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Diversity has been a hot topic of late in Hollywood. How much responsibility for a lack of progress falls upon the shoulders of Hollywood’s biggest talent agencies? The subject is now being addressed in an ongoing antitrust lawsuit brought by Charles Lenhoff, who runs the boutique firm Lenhoff & Lenhoff.
Lenhoff is suing UTA and ICM, and what started off as a lawsuit focused on the poaching of a few of his clients has slowly evolved into an examination how UTA and ICM, along with non-defendants WME and CAA, are dominating the scripted television market, whether they’ve impeded fair competition and what has been the impact of what’s occurred. As the litigation has played out, with Lenhoff amending his complaint three times, the focus of his ire has been directed squarely on “package” arrangements.
For many years, talent agents charged clients a flat commission, but as the Big Four have grown bigger and bigger, they’ve dabbled more and more in packaging the key talent for a project before bringing it to a studio — and taking fees and backend profit participation in lieu of commissions.
Lenhoff traces the evolution to the 2002 expiration of Rule 16(g) of the franchise agreement between the Screen Actors Guild and the Association of Talent Agents. Upon the elimination of a rule requiring agents “to be independent” and not “possess any financial interest in a production or distribution company or vice versa,” he asserts that outside investors, private-equity hedge funds and wealthy individuals rushed in to take a stake in the “uber” talent agencies. With newfound billions, the agents then “stockpiled” talent to the detriment of smaller agencies, according to Lenhoff.
And how does this impact diversity?
According to the lawsuit, “an increasing number of writers, actors, directors etc., especially in the diversity category, are finding it more difficult to obtain adequate representation.”
Lenhoff’s lawsuit suggests that minorities are finding their work is “being stifled where they are not the ‘marquee’ element driving the package.”
He adds, “Despite being the gatekeepers in the television development process, the Uber Agencies have not produced scripted series packages that promote significant advances in television diversity, and indeed, representation of minorities in between the 2001-2002 and 2014-2015 television seasons has fallen even further. This dismal record with respect to diversity can be attributed to the Uber Agencies shifting their focus from representing the artist/person to ‘the package,’ in part to further their co-packaging agreements and fee splitting with each other and to further the exclusion of non-Uber Agencies from the market.”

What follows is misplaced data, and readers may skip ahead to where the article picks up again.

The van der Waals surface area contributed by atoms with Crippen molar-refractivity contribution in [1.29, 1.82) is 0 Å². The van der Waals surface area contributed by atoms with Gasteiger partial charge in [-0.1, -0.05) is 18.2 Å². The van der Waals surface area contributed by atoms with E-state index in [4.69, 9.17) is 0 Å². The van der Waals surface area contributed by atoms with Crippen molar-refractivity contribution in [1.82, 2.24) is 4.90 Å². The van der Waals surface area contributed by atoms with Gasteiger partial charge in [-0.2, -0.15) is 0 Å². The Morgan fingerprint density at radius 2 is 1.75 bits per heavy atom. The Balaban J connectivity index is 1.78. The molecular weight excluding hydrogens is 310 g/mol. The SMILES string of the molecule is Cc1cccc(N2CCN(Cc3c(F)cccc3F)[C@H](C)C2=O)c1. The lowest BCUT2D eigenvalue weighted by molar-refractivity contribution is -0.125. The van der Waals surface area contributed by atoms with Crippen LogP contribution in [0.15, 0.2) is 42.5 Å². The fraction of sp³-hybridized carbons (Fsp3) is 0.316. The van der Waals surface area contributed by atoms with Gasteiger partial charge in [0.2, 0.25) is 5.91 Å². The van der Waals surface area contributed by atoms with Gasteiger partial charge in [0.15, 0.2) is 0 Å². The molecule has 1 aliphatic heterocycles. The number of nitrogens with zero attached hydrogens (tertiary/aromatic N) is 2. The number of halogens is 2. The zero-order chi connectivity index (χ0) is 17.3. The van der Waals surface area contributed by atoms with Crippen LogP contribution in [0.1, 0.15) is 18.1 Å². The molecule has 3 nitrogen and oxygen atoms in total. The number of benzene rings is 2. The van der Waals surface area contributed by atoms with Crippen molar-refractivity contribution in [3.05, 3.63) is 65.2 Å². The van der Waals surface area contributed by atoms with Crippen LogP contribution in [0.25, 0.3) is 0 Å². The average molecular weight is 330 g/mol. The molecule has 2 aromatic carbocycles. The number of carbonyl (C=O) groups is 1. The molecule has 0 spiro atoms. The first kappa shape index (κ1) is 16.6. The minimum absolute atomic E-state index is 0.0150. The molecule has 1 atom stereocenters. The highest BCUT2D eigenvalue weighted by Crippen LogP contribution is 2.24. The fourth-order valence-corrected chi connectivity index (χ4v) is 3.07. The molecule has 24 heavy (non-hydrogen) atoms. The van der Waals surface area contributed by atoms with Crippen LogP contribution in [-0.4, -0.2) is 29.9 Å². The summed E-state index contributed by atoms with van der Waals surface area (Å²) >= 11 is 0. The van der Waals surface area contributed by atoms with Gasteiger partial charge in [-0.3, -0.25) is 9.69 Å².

The talent agencies no doubt take umbrage to the suggestion they’re to blame for diversity woes and will point out their role in staffing shows like Empire and Scandal and winning good roles for minorities like Corey Hawkins in 24: Legacy. (ICM reps him.)
Truthfully, though, the lawsuit isn’t about discrimination. At least not directly. It’s an antitrust lawsuit geared towards addressing supposed impingements to fair competition. If systemic biases are now being discussed, it’s only as the alleged effect of some root cause. By bringing up the entertainment industry’s lack of diversity, Lenhoff can jump upon the topic du jour and frame his lawsuit about being more than just about the loss of some clients to larger rivals. Of course, he’s still challenged in showing a conspiracy between UTA, ICM, WME and CAA. And as much as these talent agencies will probably hate being tarred as anti-diversity, they have and will object foremost to the allegation of any collusive arrangement between them. (In fact, CAA and UTA continue to be engaged in their own war with each other over defections.)
Yes, the lawsuit says that the “uber agencies” control 94 percent of scripted television, but do they really deserve to be labeled a “cartel” as Lenhoff claims?
To make the case, Lenhoff has added to his legal team. He’s hired Maxwell Blecher, an antitrust attorney who once worked at the Justice Department and prosecuted the likes of General Motors on the competition front. Later in his career, after going into private practice, Blecher had headline-making wins against Eastman Kodak, AT&T, Johnson & Johnson and the National Football League. (He represented the Los Angeles Memorial Coliseum Commission when the Oakland Raiders wished against the league’s wishes to move to Los Angeles in the 1980s.)
Despite the impressive résumé, Blecher has an uphill road ahead of him in a case that’s seen a judge respond dubiously to the claims. In December, in granting a motion to dismiss, U.S. District Court Judge Beverly Reid O’Connell wrote, “The Court concludes that Plaintiff has not proffered sufficient factual details surrounding the alleged conspiracies or agreements between Defendants and the other Big 4 Agencies.”
She gave Lenhoff another opportunity to amend.
The new version, filed on Friday, alleges that the “conspiracy was hatched by the ATA’s Strategic Planning Committee,” consisting of leaders of each of the big agencies who wanted to cause the demise of Rule 16(g), that “UTA and ICM have agreed and conspired with the intent to form an oligopoly for the unlawful purpose of allocating amongst themselves the scripted TV relevant market” and that a boycott of non-Uber agencies is supported by agreements to restrict co-packaging scripted deals amongst each other and the “use of veiled threats” against studios, networks and producers.
It’s also alleged that “packages” result in “horizontal integration between the Uber Agencies, who, by virtue of the packages, essentially own overlapping ‘stock’ in each other’s packaging products.”
UTA and ICM had no comment.
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